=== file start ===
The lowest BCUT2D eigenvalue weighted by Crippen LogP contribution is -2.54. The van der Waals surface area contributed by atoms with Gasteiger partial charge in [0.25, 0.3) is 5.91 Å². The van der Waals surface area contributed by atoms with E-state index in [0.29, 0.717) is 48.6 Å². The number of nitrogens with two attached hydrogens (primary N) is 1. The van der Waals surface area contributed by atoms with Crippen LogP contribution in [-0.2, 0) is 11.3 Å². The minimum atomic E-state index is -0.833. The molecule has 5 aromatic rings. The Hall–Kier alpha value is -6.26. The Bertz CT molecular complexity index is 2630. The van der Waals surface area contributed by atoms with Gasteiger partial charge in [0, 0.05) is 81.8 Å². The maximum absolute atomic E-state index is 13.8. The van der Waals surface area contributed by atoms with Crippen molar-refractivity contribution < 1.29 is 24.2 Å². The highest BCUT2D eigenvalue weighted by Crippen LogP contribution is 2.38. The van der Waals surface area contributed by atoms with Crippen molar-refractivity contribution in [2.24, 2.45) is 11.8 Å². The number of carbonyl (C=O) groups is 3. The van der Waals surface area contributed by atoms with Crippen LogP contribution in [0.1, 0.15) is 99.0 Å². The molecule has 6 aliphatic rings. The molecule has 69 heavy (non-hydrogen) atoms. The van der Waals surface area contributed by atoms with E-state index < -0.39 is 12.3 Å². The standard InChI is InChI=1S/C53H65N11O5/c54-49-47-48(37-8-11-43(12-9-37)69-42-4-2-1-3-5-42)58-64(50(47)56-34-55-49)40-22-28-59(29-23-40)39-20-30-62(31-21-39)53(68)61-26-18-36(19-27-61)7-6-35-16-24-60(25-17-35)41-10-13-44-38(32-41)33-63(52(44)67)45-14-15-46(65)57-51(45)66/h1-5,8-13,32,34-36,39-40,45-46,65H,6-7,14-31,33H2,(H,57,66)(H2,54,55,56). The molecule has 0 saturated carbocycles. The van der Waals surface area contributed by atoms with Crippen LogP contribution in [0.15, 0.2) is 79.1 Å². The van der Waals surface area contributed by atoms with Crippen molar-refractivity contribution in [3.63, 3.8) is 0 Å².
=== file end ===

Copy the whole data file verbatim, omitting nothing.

The lowest BCUT2D eigenvalue weighted by Crippen LogP contribution is -2.54. The van der Waals surface area contributed by atoms with Gasteiger partial charge in [0.25, 0.3) is 5.91 Å². The van der Waals surface area contributed by atoms with E-state index in [0.29, 0.717) is 48.6 Å². The number of nitrogens with two attached hydrogens (primary N) is 1. The van der Waals surface area contributed by atoms with Crippen LogP contribution in [-0.2, 0) is 11.3 Å². The minimum atomic E-state index is -0.833. The molecule has 5 aromatic rings. The Hall–Kier alpha value is -6.26. The Bertz CT molecular complexity index is 2630. The van der Waals surface area contributed by atoms with Gasteiger partial charge in [0, 0.05) is 81.8 Å². The maximum absolute atomic E-state index is 13.8. The van der Waals surface area contributed by atoms with Crippen molar-refractivity contribution < 1.29 is 24.2 Å². The highest BCUT2D eigenvalue weighted by Crippen LogP contribution is 2.38. The van der Waals surface area contributed by atoms with Crippen molar-refractivity contribution in [2.24, 2.45) is 11.8 Å². The number of carbonyl (C=O) groups is 3. The van der Waals surface area contributed by atoms with Crippen LogP contribution in [0.1, 0.15) is 99.0 Å². The molecule has 6 aliphatic rings. The molecule has 69 heavy (non-hydrogen) atoms. The van der Waals surface area contributed by atoms with E-state index < -0.39 is 12.3 Å². The standard InChI is InChI=1S/C53H65N11O5/c54-49-47-48(37-8-11-43(12-9-37)69-42-4-2-1-3-5-42)58-64(50(47)56-34-55-49)40-22-28-59(29-23-40)39-20-30-62(31-21-39)53(68)61-26-18-36(19-27-61)7-6-35-16-24-60(25-17-35)41-10-13-44-38(32-41)33-63(52(44)67)45-14-15-46(65)57-51(45)66/h1-5,8-13,32,34-36,39-40,45-46,65H,6-7,14-31,33H2,(H,57,66)(H2,54,55,56). The molecule has 0 saturated carbocycles. The van der Waals surface area contributed by atoms with Crippen LogP contribution in [0.15, 0.2) is 79.1 Å². The van der Waals surface area contributed by atoms with Crippen molar-refractivity contribution in [3.63, 3.8) is 0 Å².